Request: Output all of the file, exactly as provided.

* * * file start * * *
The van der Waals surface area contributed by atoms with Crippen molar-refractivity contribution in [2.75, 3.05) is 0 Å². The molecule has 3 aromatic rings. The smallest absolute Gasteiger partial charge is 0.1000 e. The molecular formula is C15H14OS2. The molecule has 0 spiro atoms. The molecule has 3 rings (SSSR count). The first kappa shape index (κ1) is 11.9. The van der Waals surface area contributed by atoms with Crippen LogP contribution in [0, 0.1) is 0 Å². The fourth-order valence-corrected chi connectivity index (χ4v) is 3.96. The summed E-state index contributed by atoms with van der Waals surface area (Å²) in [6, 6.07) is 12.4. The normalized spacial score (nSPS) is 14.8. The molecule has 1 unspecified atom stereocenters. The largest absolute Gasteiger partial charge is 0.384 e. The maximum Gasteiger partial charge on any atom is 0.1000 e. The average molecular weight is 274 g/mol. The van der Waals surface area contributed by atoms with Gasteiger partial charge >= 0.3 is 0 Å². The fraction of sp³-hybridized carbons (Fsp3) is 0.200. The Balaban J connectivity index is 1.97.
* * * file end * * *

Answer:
The van der Waals surface area contributed by atoms with Crippen molar-refractivity contribution in [2.75, 3.05) is 0 Å². The molecule has 3 aromatic rings. The smallest absolute Gasteiger partial charge is 0.1000 e. The molecular formula is C15H14OS2. The molecule has 0 spiro atoms. The molecule has 3 rings (SSSR count). The first kappa shape index (κ1) is 11.9. The van der Waals surface area contributed by atoms with Crippen LogP contribution in [0, 0.1) is 0 Å². The fourth-order valence-corrected chi connectivity index (χ4v) is 3.96. The summed E-state index contributed by atoms with van der Waals surface area (Å²) in [6, 6.07) is 12.4. The normalized spacial score (nSPS) is 14.8. The molecule has 1 unspecified atom stereocenters. The largest absolute Gasteiger partial charge is 0.384 e. The maximum Gasteiger partial charge on any atom is 0.1000 e. The average molecular weight is 274 g/mol. The van der Waals surface area contributed by atoms with Gasteiger partial charge >= 0.3 is 0 Å². The fraction of sp³-hybridized carbons (Fsp3) is 0.200. The Balaban J connectivity index is 1.97.